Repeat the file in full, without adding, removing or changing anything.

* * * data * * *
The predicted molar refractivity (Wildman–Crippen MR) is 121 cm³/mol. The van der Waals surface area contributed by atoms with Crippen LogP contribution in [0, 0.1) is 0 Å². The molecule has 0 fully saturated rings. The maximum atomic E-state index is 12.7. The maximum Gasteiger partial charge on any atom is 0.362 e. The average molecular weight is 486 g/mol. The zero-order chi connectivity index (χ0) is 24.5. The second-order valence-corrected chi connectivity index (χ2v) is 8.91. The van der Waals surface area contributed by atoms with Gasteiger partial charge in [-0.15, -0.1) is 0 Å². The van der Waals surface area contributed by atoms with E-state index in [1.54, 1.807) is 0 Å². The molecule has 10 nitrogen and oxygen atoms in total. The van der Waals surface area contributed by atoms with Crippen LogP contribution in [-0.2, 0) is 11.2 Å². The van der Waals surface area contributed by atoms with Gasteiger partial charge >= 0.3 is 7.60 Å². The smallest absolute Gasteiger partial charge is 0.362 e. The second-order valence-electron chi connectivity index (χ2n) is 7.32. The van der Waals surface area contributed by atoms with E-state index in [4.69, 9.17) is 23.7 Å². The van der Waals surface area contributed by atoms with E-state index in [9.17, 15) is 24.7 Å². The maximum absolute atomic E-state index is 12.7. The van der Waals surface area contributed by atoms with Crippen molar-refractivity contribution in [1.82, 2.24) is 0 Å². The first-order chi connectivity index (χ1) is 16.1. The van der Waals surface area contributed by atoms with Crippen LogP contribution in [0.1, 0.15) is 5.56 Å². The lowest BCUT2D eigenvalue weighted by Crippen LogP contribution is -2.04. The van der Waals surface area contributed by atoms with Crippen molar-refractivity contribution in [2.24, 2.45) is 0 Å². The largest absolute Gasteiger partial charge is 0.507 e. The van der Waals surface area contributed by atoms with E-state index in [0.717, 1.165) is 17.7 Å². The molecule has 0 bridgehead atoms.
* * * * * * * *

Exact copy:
The predicted molar refractivity (Wildman–Crippen MR) is 121 cm³/mol. The van der Waals surface area contributed by atoms with Crippen LogP contribution in [0, 0.1) is 0 Å². The molecule has 0 fully saturated rings. The maximum atomic E-state index is 12.7. The maximum Gasteiger partial charge on any atom is 0.362 e. The average molecular weight is 486 g/mol. The zero-order chi connectivity index (χ0) is 24.5. The second-order valence-corrected chi connectivity index (χ2v) is 8.91. The van der Waals surface area contributed by atoms with Gasteiger partial charge in [-0.15, -0.1) is 0 Å². The van der Waals surface area contributed by atoms with E-state index in [1.54, 1.807) is 0 Å². The molecule has 10 nitrogen and oxygen atoms in total. The van der Waals surface area contributed by atoms with Crippen LogP contribution in [-0.2, 0) is 11.2 Å². The van der Waals surface area contributed by atoms with Gasteiger partial charge >= 0.3 is 7.60 Å². The smallest absolute Gasteiger partial charge is 0.362 e. The second-order valence-electron chi connectivity index (χ2n) is 7.32. The van der Waals surface area contributed by atoms with E-state index in [4.69, 9.17) is 23.7 Å². The van der Waals surface area contributed by atoms with E-state index in [9.17, 15) is 24.7 Å². The maximum absolute atomic E-state index is 12.7. The van der Waals surface area contributed by atoms with Crippen molar-refractivity contribution in [1.82, 2.24) is 0 Å². The first-order chi connectivity index (χ1) is 16.1. The van der Waals surface area contributed by atoms with Crippen LogP contribution in [0.1, 0.15) is 5.56 Å². The lowest BCUT2D eigenvalue weighted by Crippen LogP contribution is -2.04. The van der Waals surface area contributed by atoms with Crippen molar-refractivity contribution in [2.24, 2.45) is 0 Å². The largest absolute Gasteiger partial charge is 0.507 e. The van der Waals surface area contributed by atoms with E-state index in [0.717, 1.165) is 17.7 Å². The molecule has 0 bridgehead atoms.